Jason Grilli (RP-PIT)- Grilli, who had been dealing with a right forearm strain was activated from the disabled list on Tuesday, and did not appear in last night's game. Grilli was having a spectacular season before this injury pitching to a 2.34 ERA (1.62 FIP and 2.06 xFIP) with a 14.03 K/9 and 30 saves. The right-hander will not be closing right away, and he will be eased back from his injury. Mark Melancon will continue to close out games, but this does not mean owners should just toss him aside. Clint Hurdle still believes Grilli is the best reliever for the job and is planning to eventually put him back in the role despite Melancon's success this season. Look for Grilli to maintain a successful strikeout rate for the regular season considering his career best 15.3 percent swinging strike rate. He was averaging 93.6 mph with his fastball, and he has improved his overall control this season by throwing more first pitch strikes (63.7 percent).
Ethan Martin (SP-PHI)- Martin made his seventh major league start on Tuesday night against the Nationals and ended up being charged with the loss after allowing five runs in 4.2 innings of work. Martin allowed those five runs on four hits, one home run and five walks while striking out two. While he has featured an impressive fastball that has averaged close to 93 mph and two above average breaking balls, Martin has struggled pitching to a 6.90 ERA (6.44 FIP and 4.89 xFIP). He has been striking out hitters at a strong pace (10.20 K/9), but he just does not have the control or the command to be successful. His walk rate has been quite poor (6.30 BB/9), and his overall zone percentage is below 40 percent. I wouldn't be surprised to see the Phillies take Martin out of the rotation soon considering his general infectiveness. His 19.0 percent HR/FB is also another indication of his lack of command, and I personally do not think he is the control to stick in a major league rotation.
Travis d'Arnaud (C-NYM)- d'Arnaud went 0-for-4 with a strikeout in the Mets 3-1 loss to the Braves last night. The rookie catcher has impressed with his defense behind the plate, but he has struggled with his offense in his first 52 plate appearances. He is currently hitting .159/.269/.273 with a home run and three RBI. While that line is not very impressive, it is a small sample size and there are some indications that he has not been overmatched. d'Arnaud has run into some bad luck with a BABIP of .182, and he has shown impressive plate discipline. His 22.1 percent chase rate is extremely low for a rookie, and he has a walk rate of 13.5 percent. Additionally, his strikeout rate might see some regression considering his average swinging strike rate (8.6 percent). I wouldn't be surprised to see d'Arnaud go on some kind of hot streak soon to improve his overall numbers before the end of the regular season.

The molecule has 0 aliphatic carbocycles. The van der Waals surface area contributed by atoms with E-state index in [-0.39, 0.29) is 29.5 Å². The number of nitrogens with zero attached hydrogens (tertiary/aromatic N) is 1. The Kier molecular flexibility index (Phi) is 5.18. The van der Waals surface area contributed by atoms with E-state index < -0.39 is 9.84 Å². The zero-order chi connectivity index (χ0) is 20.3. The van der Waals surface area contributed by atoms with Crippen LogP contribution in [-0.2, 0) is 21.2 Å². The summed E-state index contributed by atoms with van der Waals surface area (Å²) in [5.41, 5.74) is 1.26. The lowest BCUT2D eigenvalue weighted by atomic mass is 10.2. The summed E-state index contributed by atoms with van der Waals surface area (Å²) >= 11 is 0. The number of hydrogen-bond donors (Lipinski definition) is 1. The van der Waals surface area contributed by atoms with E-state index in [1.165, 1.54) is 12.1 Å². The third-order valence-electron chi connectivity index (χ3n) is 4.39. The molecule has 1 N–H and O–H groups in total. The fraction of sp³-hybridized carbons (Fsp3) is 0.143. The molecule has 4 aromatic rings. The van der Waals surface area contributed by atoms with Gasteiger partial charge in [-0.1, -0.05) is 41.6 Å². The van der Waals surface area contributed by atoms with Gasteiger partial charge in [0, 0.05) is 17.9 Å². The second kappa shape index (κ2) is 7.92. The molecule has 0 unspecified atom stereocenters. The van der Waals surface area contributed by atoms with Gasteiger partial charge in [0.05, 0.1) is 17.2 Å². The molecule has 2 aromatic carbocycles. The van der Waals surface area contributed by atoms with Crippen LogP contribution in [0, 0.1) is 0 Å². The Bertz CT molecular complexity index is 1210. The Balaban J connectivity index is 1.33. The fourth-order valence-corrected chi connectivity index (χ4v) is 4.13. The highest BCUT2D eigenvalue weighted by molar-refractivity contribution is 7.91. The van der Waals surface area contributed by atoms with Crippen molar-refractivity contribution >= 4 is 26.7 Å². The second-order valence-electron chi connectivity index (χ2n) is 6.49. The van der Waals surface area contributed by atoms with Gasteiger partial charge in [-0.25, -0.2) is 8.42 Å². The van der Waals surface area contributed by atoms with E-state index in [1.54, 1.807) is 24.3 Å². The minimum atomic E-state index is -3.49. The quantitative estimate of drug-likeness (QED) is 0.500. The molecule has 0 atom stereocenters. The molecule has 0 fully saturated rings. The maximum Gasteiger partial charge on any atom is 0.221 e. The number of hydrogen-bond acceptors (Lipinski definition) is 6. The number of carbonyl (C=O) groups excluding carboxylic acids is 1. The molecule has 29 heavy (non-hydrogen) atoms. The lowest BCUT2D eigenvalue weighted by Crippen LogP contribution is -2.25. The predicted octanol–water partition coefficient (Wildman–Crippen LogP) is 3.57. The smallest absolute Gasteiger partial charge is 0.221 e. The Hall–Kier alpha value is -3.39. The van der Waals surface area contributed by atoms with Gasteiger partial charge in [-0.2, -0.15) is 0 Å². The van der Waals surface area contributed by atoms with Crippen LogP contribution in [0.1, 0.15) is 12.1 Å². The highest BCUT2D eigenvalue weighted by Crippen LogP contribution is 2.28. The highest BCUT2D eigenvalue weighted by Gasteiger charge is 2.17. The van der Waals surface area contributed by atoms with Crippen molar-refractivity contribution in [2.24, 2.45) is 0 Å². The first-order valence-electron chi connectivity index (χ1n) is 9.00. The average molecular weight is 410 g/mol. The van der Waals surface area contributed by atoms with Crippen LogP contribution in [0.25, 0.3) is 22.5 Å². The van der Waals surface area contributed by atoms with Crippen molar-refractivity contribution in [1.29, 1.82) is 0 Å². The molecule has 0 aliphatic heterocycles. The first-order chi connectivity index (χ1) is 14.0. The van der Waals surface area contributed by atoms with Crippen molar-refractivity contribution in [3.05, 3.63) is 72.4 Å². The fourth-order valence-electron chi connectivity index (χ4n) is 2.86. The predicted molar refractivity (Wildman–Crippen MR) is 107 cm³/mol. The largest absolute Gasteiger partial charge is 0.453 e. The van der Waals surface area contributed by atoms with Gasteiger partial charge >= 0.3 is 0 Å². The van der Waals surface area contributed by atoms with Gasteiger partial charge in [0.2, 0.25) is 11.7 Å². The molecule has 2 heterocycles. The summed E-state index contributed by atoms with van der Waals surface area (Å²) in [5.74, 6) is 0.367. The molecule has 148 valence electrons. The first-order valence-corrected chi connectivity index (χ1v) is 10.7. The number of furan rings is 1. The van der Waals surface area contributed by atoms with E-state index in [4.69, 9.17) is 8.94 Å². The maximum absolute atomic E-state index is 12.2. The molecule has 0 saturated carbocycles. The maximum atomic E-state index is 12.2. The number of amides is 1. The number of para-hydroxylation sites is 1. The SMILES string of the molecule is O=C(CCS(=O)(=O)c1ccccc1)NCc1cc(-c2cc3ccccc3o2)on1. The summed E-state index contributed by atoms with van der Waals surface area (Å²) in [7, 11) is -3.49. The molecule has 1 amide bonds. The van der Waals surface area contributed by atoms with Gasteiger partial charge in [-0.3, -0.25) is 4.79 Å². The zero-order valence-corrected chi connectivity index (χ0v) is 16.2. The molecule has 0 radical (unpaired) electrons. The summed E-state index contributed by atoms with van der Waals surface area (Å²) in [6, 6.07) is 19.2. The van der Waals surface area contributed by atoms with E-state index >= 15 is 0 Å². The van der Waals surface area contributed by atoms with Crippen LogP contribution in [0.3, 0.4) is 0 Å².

Yovanni Gallardo (SP-MIL)- Gallardo, who has pitched extraordinarily well since being activated from the disabled list in late August, continued his hot streak on Tuesday night against the Pirates. He did not earn a decision after allowing two runs on five hits (one home run) and three walks while striking out six in seven innings of work. Gallardo was able to lower his ERA to 4.31, but his 3.95 FIP and 3.83 xFIP indicate he has pitched better than his ERA would suggest this season. There is no doubt Gallardo is not the same guy he was a year ago. His fastball velocity has dropped, which has led to a career worst strikeout rate (6.98 K/9) and higher line drive rate (24 percent). However, he has been hurt by a below average strand rate (69.5 percent). Gallardo has also improved his home run numbers by generating more ground balls (49.2 percent ground ball rate).
Hunter Pence (RF-SF)- Pence walked twice and went 0-for-2 in the Giants loss to the Padres last night. While it has not been one of his best hitting seasons, Pence has proved very valuable to owners this year by stealing 21 bases (a career high). He is currently hitting .283/.333/.456 with seventeen home runs. As expected, a full season at AT@T Park has robbed owners of some home runs. His 11.1 percent HR/FB ratio and .172 ISO are both career lows, and he has only hit six home runs at home. Pence's overall numbers have improved in large part to the decline in his strikeout rate. After a career high 21.1 percent rate in 2012, Pence has cut down that number to 16.8 percent. His 10.5 percent swinging strike rate is actually below his career rate of 11.2 percent. Despite his strong performance this season, potential 2014 owners should not rely on those stolen base numbers again.
Follow me on Twitter for baseball info and other miscellaneous ramblings.